By Helen Albert, Senior medwireNews Reporter
Children with asthma who are overweight are more likely to experience symptoms after exposure to indoor air pollution than normal-weight asthmatic children, show study findings.
Elizabeth Matsui (Johns Hopkins Hospital, Baltimore, Maryland, USA) and colleagues recruited 148 children with persistent asthma, aged 5-17 years, to assess the influence of weight on the effects of indoor exposure to nitrogen dioxide (NO2) and fine particulate matter measuring less than 2.5 mm in diameter (PM2.5) on a range of asthma symptoms.
The children all lived in an urban environment and were from minority groups (91% African-American). Based on body mass percentiles for age and gender, 4% of the children were underweight, 52% were normal weight, 16% were overweight, and 28% obese.
The team tested the amount of NO2 and PM2.5 present in the air in the children's bedrooms over a 5-7-day period and monitored asthma symptoms (days of slowed activity, days of wheezing, coughing or chest tightness when running or going upstairs, and nights of waking with asthma symptoms in the previous 2 weeks) at 3, 6, 9, and 12 months.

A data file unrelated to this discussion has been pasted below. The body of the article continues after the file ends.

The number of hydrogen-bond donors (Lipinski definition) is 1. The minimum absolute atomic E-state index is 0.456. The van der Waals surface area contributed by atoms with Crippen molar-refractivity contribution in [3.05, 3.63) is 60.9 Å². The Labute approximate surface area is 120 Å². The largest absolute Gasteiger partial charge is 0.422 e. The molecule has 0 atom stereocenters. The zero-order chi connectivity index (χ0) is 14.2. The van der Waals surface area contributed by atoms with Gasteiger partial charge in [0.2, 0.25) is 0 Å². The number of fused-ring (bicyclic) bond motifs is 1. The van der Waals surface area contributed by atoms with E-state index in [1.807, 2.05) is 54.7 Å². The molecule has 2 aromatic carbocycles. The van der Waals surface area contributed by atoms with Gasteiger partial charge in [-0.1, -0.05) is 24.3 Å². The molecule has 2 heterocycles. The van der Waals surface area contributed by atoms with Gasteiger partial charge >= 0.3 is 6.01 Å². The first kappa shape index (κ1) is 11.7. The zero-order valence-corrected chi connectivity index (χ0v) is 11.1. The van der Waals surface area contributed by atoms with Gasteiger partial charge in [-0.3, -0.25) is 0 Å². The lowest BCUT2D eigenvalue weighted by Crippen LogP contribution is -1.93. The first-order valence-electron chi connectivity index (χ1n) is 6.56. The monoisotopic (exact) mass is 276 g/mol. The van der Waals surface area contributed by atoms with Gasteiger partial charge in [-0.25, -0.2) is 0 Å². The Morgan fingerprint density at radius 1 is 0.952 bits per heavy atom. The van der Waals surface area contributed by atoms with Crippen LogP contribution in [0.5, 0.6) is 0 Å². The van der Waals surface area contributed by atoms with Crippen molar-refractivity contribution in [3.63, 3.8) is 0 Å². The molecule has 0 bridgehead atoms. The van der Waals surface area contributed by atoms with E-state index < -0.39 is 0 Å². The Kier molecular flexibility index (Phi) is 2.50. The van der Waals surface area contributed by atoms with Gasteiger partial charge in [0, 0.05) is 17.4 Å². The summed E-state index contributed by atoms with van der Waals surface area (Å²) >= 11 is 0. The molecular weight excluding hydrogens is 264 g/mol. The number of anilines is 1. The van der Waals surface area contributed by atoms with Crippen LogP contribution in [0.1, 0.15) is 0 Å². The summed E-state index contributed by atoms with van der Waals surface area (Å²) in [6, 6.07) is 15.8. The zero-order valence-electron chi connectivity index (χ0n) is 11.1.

Overweight and obese children had significantly more asthma symptoms associated with exposure to PM2.5 and NO2 than normal-weight children. For example, children in these categories had approximately 0.7 more days of exercise-related symptoms and 0.6 more nights waking with asthma symptoms in the previous 2 weeks than normal-weight children with asthma.
Fewer symptoms were associated with NO2 than PM2.5 among overweight and obese participants, although some associations were seen. For example, each 10-fold increase in indoor NO2 levels was associated with a 2.6- to 4.5-fold increase in risk for nocturnal symptoms of asthma among overweight and obese compared with normal-weight children.
"Children and adolescents with asthma in communities with a high prevalence of overweight status and indoor pollutant exposure might have greater asthma morbidity because of the interaction between these two factors," write Matsui et al in the Journal of Allergy and Clinical Immunology.
"These findings suggest that weight loss might reduce symptom responses to these indoor pollutants and that overweight and obese children and adolescents might benefit from indoor pollutant reduction to a greater extent than normal-weight children and adolescents," they conclude.
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